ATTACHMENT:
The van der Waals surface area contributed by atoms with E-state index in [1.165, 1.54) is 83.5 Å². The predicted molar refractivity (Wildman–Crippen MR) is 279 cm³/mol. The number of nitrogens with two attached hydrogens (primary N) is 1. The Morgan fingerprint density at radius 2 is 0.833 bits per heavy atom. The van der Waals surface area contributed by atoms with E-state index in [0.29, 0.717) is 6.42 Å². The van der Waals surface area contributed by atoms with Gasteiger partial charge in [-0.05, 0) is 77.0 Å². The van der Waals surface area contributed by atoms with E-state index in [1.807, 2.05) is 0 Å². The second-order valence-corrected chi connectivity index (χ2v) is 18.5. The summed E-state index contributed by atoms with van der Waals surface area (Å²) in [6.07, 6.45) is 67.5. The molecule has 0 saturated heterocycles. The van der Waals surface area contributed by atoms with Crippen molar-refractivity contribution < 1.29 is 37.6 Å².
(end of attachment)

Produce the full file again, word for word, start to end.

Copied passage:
The van der Waals surface area contributed by atoms with E-state index in [1.165, 1.54) is 83.5 Å². The predicted molar refractivity (Wildman–Crippen MR) is 279 cm³/mol. The number of nitrogens with two attached hydrogens (primary N) is 1. The Morgan fingerprint density at radius 2 is 0.833 bits per heavy atom. The van der Waals surface area contributed by atoms with E-state index in [0.29, 0.717) is 6.42 Å². The van der Waals surface area contributed by atoms with Gasteiger partial charge in [-0.05, 0) is 77.0 Å². The van der Waals surface area contributed by atoms with E-state index in [1.807, 2.05) is 0 Å². The second-order valence-corrected chi connectivity index (χ2v) is 18.5. The summed E-state index contributed by atoms with van der Waals surface area (Å²) in [6.07, 6.45) is 67.5. The molecule has 0 saturated heterocycles. The van der Waals surface area contributed by atoms with Crippen molar-refractivity contribution < 1.29 is 37.6 Å².